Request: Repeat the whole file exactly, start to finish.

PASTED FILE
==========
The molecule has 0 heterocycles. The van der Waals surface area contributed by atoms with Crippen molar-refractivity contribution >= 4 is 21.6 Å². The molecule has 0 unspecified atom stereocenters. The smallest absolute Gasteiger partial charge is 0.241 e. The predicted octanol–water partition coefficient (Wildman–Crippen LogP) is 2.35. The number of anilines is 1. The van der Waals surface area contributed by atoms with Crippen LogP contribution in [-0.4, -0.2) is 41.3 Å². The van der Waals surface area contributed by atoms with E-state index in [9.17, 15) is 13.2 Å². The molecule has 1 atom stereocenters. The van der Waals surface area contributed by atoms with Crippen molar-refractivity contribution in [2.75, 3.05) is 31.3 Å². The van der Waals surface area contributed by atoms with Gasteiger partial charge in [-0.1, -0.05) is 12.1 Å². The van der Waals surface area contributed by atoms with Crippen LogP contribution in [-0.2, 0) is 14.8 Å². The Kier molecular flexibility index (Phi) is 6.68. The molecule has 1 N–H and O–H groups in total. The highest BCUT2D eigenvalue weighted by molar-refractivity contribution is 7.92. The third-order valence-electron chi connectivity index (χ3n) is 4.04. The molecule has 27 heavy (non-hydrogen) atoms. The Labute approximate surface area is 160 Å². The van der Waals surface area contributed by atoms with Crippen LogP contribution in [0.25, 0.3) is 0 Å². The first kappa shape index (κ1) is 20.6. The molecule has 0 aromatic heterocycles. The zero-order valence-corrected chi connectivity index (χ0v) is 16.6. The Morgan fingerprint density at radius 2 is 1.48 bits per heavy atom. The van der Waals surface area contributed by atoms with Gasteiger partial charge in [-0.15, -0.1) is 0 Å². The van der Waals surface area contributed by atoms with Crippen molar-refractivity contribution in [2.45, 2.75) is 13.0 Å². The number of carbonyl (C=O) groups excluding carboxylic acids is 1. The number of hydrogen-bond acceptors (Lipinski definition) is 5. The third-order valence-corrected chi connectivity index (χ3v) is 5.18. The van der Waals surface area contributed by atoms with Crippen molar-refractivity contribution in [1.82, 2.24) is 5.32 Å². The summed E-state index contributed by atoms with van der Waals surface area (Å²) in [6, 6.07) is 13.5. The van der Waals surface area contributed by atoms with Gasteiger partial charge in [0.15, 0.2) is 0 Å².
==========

The molecule has 0 heterocycles. The van der Waals surface area contributed by atoms with Crippen molar-refractivity contribution >= 4 is 21.6 Å². The molecule has 0 unspecified atom stereocenters. The smallest absolute Gasteiger partial charge is 0.241 e. The predicted octanol–water partition coefficient (Wildman–Crippen LogP) is 2.35. The number of anilines is 1. The van der Waals surface area contributed by atoms with Crippen LogP contribution in [-0.4, -0.2) is 41.3 Å². The van der Waals surface area contributed by atoms with E-state index in [9.17, 15) is 13.2 Å². The molecule has 1 atom stereocenters. The van der Waals surface area contributed by atoms with Crippen molar-refractivity contribution in [2.75, 3.05) is 31.3 Å². The van der Waals surface area contributed by atoms with Gasteiger partial charge in [-0.1, -0.05) is 12.1 Å². The van der Waals surface area contributed by atoms with Crippen LogP contribution in [-0.2, 0) is 14.8 Å². The Kier molecular flexibility index (Phi) is 6.68. The molecule has 1 N–H and O–H groups in total. The highest BCUT2D eigenvalue weighted by molar-refractivity contribution is 7.92. The third-order valence-electron chi connectivity index (χ3n) is 4.04. The molecule has 27 heavy (non-hydrogen) atoms. The Labute approximate surface area is 160 Å². The van der Waals surface area contributed by atoms with Crippen LogP contribution in [0.25, 0.3) is 0 Å². The first kappa shape index (κ1) is 20.6. The molecule has 0 aromatic heterocycles. The zero-order valence-corrected chi connectivity index (χ0v) is 16.6. The Morgan fingerprint density at radius 2 is 1.48 bits per heavy atom. The van der Waals surface area contributed by atoms with Gasteiger partial charge in [-0.15, -0.1) is 0 Å². The van der Waals surface area contributed by atoms with Crippen molar-refractivity contribution in [2.45, 2.75) is 13.0 Å². The number of carbonyl (C=O) groups excluding carboxylic acids is 1. The number of hydrogen-bond acceptors (Lipinski definition) is 5. The third-order valence-corrected chi connectivity index (χ3v) is 5.18. The van der Waals surface area contributed by atoms with Crippen molar-refractivity contribution in [1.82, 2.24) is 5.32 Å². The summed E-state index contributed by atoms with van der Waals surface area (Å²) in [6, 6.07) is 13.5. The van der Waals surface area contributed by atoms with Gasteiger partial charge in [0.15, 0.2) is 0 Å².